Tuesday, October 2

After earthquake prediction, a tough third act

Vladimir Keilis-Borok once had the scientific world in a tizzy when it seemed he could predict quakes. The rest hasn't exactly been history. Vladimir Keilis-Borok predicted the future in style — once. The encore hasn't been easy.

In 1985, the Soviet geophysicist forecast that a quake would strike in the near future along the San Andreas fault. The Soviets were so bullish on the information that during a summit in Geneva that year, General-Secretary Mikhail Gorbachev mentioned it to President Reagan.

On Oct. 17, 1989, the earth moved, interrupting a World Series game at San Francisco's Candlestick Park, collapsing a freeway in Oakland and leaving 63 people dead. Had Keilis-Borok and his team achieved one of the great quests of science, truly predicting an earthquake?

As it turned out, he has spent the ensuing 30 years — with Ahab-like determination, some say — trying to better what he considered a breakthrough. "This is his white whale," said Thomas Jordan, director of the Southern California Earthquake Center and a professor of geophysics at USC. "There's something epic about struggling with earthquakes."

Now 90 and a UCLA professor emeritus of statistics, Keilis-Borok has never wavered in his belief that quakes can be predicted. He still feels, he said recently, an acute of sense of duty — that science should be able to warn people of looming disaster.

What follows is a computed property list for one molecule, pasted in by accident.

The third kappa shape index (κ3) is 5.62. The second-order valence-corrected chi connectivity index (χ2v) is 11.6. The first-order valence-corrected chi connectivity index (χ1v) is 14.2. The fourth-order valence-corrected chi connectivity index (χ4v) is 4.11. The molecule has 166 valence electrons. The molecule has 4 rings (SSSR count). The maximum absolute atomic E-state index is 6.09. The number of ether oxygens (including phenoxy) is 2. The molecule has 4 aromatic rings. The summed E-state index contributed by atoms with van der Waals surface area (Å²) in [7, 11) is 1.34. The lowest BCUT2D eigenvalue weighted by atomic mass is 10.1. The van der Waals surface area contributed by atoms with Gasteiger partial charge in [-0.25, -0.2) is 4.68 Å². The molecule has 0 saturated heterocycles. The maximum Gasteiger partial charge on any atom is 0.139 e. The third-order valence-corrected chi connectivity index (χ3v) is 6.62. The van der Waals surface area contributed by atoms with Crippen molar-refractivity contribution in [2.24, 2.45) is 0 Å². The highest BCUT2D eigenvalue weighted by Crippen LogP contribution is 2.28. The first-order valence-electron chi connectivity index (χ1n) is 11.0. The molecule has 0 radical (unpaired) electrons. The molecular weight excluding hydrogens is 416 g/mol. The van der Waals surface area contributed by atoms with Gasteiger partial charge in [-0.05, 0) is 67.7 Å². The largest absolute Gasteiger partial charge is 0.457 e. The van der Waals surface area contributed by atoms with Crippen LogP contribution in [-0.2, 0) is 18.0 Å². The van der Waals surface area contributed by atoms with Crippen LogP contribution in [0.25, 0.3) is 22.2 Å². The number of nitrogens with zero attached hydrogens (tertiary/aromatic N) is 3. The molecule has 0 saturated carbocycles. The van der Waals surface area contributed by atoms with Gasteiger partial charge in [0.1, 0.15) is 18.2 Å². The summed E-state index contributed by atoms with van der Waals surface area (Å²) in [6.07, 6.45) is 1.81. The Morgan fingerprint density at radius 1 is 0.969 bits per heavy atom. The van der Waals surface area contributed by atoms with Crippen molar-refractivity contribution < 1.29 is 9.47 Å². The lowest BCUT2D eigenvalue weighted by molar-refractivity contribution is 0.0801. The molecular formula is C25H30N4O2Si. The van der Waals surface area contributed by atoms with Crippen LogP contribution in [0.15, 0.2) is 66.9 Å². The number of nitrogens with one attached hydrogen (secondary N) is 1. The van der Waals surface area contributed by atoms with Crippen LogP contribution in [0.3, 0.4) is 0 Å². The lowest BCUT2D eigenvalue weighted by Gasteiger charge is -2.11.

"My main trouble," he said in his thick Russian accent, "is feeling of responsibility."

Much, if not most, of the seismic community remains extremely skeptical that quakes can be forecast in any practical way. Critics argue that what some tout as accurate predictions are more like strokes of luck or educated guesses.

Susan Hough, a seismologist with the U.S. Geological Survey, said Keilis-Borok represents a certain breed of scientist: the unswerving true believer. "They're just so emotionally invested in the success of their method," Hough said. "They're dogs with bones." Keilis-Borok is far from alone in trying to predict quakes, but he's been at it longer than most.

Born in Moscow, he grew up the only child of Russian Jews. His father was a merchant, his mother a secretary. During World War II, with the Germans invading Russia, Keilis-Borok and other electrical engineering students were sent to the front to install communication lines.

"They were exposed like hell, running from one place to another, and the attrition rate was tremendous," said John Filson, a USGS seismologist who heard Keilis-Borok's war stories when the two spent time together after a devastating Armenian quake that killed more than 25,000 people in 1988.